40. In accordance with the provisions of Article 44 of the American Convention and Article 23 of the IACHR Rules of Procedure, the petitioners have standing to present a petition before the Commission regarding alleged violations of the rights provided for in said treaty. With respect to the State, Chile is a party to the American Convention, and therefore is internationally responsible for violations of said instrument. The alleged victims are individuals with respect to whom the State undertook to guarantee the rights provided for by the American Convention. Based on the foregoing, the Inter-American Commission has the competence ratione personae to examine the complaint.
41. The IACHR is competent ratione materiae because the petition contains complaints of violations of human rights protected by the American Convention. It also has jurisdiction ratione temporis because the obligation to respect and guarantee rights in said treaty was already in force for the State at the time in which the alleged facts in the petition occurred, since Chile ratified the American Convention on August 21, 1990. Finally, the Inter-American Commission is competent ratione loci to hear the petition, because it contains allegations of violations of human rights protected by the American Convention that took place within the territory of a State party to said instrument.
B. Requirements for admissibility of the petition
1. Exhaustion of domestic remedies
42. Article 46(1)(a) of the Convention provides that one of the requirements for the admission of a petition is “that the remedies under domestic law have been pursued and exhausted in accordance with generally recognized principles of international law.”
43. Based on the information submitted by the parties, the Commission notes that in the instant petition domestic resources have been exhausted. Indeed, on October 13, 2004, the Court of Appeals of Temuco denied the motion, filed by the defense of Messrs. and Mme. Juan Patricio Marileo Sanabria, Florencio Jaime Marileo Saravia, Patricia Roxana Troncoso Robles, José Benicio Huenchunao Mariñan and Juan Ciriaco Millacheo Lican, to vacate the judgment finding them guilty, handed down on August 22, 2004.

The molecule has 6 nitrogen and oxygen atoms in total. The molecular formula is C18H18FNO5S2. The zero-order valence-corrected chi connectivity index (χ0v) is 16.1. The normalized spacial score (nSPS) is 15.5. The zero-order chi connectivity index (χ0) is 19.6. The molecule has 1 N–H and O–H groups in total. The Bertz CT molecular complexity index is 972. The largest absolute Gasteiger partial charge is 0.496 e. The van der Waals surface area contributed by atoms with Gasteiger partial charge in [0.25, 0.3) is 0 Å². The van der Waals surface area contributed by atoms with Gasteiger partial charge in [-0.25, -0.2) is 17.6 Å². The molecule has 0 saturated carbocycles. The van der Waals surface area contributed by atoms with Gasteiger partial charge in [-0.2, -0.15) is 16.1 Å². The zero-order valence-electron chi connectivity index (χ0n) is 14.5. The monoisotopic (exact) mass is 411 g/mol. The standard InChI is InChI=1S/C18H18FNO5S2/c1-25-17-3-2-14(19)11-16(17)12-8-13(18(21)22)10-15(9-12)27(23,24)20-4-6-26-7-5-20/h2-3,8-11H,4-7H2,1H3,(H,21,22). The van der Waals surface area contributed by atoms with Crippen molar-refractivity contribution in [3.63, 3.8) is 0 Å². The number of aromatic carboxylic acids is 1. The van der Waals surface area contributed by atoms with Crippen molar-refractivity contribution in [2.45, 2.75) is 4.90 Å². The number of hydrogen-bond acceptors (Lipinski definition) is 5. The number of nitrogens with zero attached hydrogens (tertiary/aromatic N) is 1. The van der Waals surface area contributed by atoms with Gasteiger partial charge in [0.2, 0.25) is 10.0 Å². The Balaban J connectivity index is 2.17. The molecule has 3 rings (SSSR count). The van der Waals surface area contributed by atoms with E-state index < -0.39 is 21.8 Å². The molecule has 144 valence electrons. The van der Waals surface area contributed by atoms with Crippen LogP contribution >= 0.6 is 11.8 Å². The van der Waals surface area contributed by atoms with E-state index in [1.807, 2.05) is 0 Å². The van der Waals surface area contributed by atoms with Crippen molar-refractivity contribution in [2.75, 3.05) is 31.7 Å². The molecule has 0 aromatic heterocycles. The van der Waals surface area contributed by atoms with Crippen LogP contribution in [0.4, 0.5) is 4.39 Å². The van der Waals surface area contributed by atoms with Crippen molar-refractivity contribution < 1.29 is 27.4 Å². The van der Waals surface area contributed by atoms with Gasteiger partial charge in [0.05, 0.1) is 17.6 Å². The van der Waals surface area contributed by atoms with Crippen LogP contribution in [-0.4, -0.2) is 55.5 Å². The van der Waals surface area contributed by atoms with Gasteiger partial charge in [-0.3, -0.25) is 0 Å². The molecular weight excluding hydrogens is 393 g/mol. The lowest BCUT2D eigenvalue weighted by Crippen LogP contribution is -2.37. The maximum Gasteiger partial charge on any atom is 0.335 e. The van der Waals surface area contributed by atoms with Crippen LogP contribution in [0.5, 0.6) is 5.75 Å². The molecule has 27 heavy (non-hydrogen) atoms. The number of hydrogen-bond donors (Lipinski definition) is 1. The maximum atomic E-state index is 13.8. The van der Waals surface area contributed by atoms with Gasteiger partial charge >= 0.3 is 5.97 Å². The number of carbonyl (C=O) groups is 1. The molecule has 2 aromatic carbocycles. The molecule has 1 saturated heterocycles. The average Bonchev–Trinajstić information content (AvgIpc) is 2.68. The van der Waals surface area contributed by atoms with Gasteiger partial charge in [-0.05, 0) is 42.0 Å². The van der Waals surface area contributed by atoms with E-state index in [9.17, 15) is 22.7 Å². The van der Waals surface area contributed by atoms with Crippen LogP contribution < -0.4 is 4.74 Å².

44. Pursuant to article 387 of the Code of Criminal Procedure of Chile, the decision on a motion to vacate has no appeal, without prejudice to a review of the final judgment finding the defendant guilty. Should the motion to vacate have been granted, the judgment handed down in a new trial is not subject to appeal, either. However, the article states that should the new judgment convict the defendant, and the judgment quashed following the appeal had been for acquittal, then a motion to vacate in favor of the defendant shall be in order.
45. The Inter-American Commission has verified that the remedies provided for by Chilean legislation for these cases have been exhausted. It therefore finds that the petition examined meets the requirement of Article 46(1)(a) of the Convention.
2. Timeliness of the petition
46. Article 46(1)(b) of the American Convention provides that one of the requirements for the admission of a petition is that it must be “lodged within a period of six months from the date on which the party alleging violation of his rights was notified of the final judgment.”
47. In this regard the State argues that the petition is inadmissible because it was submitted in September, 2005, i.e., after the time period established by Articles 46(1)(b) and 47(a) of the American Convention and Article 32(1) of the Commission’s Rules of Procedure had expired.
48. A fact undisputed by the parties is that on October 13, 2004, the Court of Appeals of Temuco decided the last appeal lodged by Messrs. and Mme. Juan Patricio Marileo Sanabria, Florencio Jaime Marileo Saravia, Patricia Roxana Troncoso Robles, José Benicio Huenchunao Mariñan and Juan Ciriaco Millacheo Lican in the trial against them. Pursuant to the provisions of Article 46(1)(b) of the Convention, the deadline to lodge a complaint before the IACHR expired on April 13, 2005. In the instant case, the petition or communication of the petitioners was received by the IACHR on April 13, 2005.
49. In view of the aforementioned, the IACHR rejects the argument of the State of Chile that the petition is inadmissible because it was submitted in untimely fashion. The six-month time period established by Article 46(1)(b) of the Convention begins to run from the date in which the alleged victim of a human rights violation was notified of the final judgment until the date on which the petition is filed with the IACHR, and not the date on which the petition is forwarded to the respective state.